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State of Odisha and Ors. Vs. Manju Naik - (Supreme Court) (04 Dec 2019)

Minimum service stipulated in Rules cannot be ignored while considering claim for invalid pension



Present appeal arises out of the judgment whereunder the High Court has dismissed the Appellants' challenge to the order of the Odisha Administrative Tribunal under which the authorities were directed to consider sanction of invalid pension in favour of late Sagar Naik (husband of the Respondent) and thereafter settle family pension in favour of the Applicant, under the provisions of the Orissa Civil Services (Pension) Rules - 1992 ("the Pension Rules").

The issue to be considered here is whether the minimum qualifying service prescribed under the Pension Rules can be ignored for the purpose of consideration of invalid pension under Rule 39 of the Pension Rules. As a corollary, whether the Tribunal or the High Court erred in directing invalid pension for a government employee who did not have the qualifying service, prescribed under the Pension Rules.

The Respondent's husband was retired on the ground of mental infirmity and hence, the service gratuity was paid and the widow had received the same, without any demur. She never raised any claim for invalid pension either at the time of retirement or even when she approached the Tribunal i.e. 14 years later in the year 2010. Nevertheless, the Tribunal went beyond the prayers in the Original Application (O.A.) and ordered for invalid pension for late Sagar Naik and then following his death, ordered for family pension for the widow.

An employee becomes entitled to pension by stint of his long service for the employer and, therefore, it should be seen as a reward for toiling hard and long for the employer. The Pension Rules provide for a qualifying service of 10 years for such entitlement. A particular provision of the statute should be construed with reference to other provisions of the same statute so as to construe the enactment as a whole. The provision of a Rule cannot be used to defeat another Rule unless it is impossible to effect reconciliation between them. Pension as already stated is earned by stint of continuity and longevity of service and minimum qualifying service should therefore be understood as the requirement for invalid pension as well.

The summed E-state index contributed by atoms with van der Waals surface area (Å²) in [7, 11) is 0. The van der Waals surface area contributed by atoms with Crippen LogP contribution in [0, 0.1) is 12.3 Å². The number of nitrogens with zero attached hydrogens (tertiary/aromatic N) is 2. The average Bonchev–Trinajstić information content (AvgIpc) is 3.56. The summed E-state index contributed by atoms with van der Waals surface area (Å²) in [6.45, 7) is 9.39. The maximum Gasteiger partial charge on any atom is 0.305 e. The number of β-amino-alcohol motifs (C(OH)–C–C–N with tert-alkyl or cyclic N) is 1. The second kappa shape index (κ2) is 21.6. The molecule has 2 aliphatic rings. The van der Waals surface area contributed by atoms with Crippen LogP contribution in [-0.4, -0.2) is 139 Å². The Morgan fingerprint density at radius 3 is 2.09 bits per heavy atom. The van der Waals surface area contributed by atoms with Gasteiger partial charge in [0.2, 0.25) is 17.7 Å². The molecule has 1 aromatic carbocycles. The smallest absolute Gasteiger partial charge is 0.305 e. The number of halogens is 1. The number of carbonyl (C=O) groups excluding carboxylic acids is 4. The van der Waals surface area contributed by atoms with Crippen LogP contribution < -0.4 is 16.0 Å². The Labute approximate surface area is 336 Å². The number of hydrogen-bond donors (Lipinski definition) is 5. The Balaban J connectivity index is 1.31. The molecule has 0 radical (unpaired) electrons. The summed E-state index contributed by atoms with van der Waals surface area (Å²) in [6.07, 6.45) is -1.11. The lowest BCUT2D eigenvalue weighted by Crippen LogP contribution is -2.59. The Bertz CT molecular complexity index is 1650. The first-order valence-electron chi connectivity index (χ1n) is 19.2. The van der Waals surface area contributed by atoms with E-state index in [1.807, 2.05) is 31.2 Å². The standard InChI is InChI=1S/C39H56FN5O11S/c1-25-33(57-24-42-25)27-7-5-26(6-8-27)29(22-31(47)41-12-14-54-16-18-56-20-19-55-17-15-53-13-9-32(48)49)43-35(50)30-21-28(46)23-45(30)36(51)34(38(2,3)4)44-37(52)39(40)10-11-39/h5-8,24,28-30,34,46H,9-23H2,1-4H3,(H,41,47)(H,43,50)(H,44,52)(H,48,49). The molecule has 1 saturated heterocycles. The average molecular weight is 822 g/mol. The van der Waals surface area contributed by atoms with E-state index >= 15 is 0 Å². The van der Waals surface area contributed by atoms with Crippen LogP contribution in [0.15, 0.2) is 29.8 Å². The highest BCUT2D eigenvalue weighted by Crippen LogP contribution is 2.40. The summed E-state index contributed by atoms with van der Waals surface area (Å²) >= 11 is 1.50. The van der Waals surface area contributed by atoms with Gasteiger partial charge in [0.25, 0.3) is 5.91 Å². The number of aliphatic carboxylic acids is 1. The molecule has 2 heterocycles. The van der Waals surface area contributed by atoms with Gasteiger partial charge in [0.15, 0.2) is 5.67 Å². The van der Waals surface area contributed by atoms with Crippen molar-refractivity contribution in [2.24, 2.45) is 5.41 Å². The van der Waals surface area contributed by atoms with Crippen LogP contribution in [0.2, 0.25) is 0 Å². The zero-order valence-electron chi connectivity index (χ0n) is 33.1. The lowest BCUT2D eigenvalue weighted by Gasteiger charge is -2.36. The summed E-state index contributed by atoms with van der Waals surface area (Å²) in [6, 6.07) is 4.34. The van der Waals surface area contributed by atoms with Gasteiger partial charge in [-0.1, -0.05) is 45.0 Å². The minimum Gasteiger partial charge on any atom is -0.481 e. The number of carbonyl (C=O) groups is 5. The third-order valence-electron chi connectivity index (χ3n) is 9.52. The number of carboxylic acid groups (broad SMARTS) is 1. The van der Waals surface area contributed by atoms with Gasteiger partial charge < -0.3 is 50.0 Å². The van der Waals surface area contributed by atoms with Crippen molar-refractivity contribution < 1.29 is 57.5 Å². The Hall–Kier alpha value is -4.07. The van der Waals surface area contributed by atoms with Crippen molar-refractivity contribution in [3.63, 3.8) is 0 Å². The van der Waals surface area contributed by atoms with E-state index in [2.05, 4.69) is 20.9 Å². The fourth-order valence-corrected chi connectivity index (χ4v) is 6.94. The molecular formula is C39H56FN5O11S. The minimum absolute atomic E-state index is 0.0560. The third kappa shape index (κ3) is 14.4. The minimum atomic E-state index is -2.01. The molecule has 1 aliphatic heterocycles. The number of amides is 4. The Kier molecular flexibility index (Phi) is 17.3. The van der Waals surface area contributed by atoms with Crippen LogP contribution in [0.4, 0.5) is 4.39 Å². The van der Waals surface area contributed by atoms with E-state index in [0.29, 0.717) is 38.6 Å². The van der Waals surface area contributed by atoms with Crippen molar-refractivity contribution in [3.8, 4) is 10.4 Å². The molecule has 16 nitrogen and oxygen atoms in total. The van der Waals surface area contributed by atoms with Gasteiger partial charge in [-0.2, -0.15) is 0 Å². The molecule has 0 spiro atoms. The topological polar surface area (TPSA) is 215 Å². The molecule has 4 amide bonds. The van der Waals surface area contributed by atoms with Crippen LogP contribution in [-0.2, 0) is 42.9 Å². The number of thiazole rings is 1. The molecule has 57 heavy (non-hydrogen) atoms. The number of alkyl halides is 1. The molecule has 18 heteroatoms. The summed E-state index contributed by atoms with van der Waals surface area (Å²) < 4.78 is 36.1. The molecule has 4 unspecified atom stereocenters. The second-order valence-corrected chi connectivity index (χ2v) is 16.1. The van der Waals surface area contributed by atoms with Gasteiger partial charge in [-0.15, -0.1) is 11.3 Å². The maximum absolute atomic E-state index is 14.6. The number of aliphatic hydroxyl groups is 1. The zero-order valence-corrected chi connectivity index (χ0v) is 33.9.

The condition of qualifying service prescribed in the Pension Rules must be satisfied to become eligible for invalid pension and the arguments made to the contrary that invalid pension can be claimed under Rule 39 without satisfying the stipulated qualifying service mentioned in the same Rules, do not appeal to present Court. The Respondent's husband who had served for lesser years then the 10 years qualifying service, was found entitled by his employers to service gratuity only, because of his premature retirement on the ground of mental incapacitation. The dues toward service gratuity were paid accordingly. The Pension Rules definitely envisaged that there could be a situation where an employee may not be eligible for pension benefits for not satisfying the prescribed qualifying service of 10 years.

In a case like present one, the need for compassion and the compliance of the norms has to be balanced. The allowable gratuity benefits were granted on account of the Respondent's husband and after he died, the widow was appointed in a government job under the Rehabilitation Assistance Scheme. Thus, the needed means of sustenance was provided to the deceased's family.

The Respondent's husband had not served for ten years and was therefore, he disentitled for regular pension, he cannot also be held entitled to invalid pension. The different provisions of the Pension Rules cannot be read in isolation and must be construed harmoniously and the requirement of qualifying service cannot be said to be irrelevant for claiming different service benefits under the same Rules. Here, the employee did not satisfy the requirement of qualifying service and therefore the invalid pension could not have been ordered for him, under Rule 39 of the Pension Rules.

The Respondent never prayed for invalid pension for her husband in her O.A. and yet the Tribunal as well as the High Court granted her the unclaimed relief. Such additional munificence, in addition to the job provided to the first Respondent under the Rehabilitation Assistance Scheme for the sustenance of the deceased's family, was unwarranted and the impugned order cannot be sustained. The impugned orders of Tribunal and the High Court are set aside. Appeal allowed.


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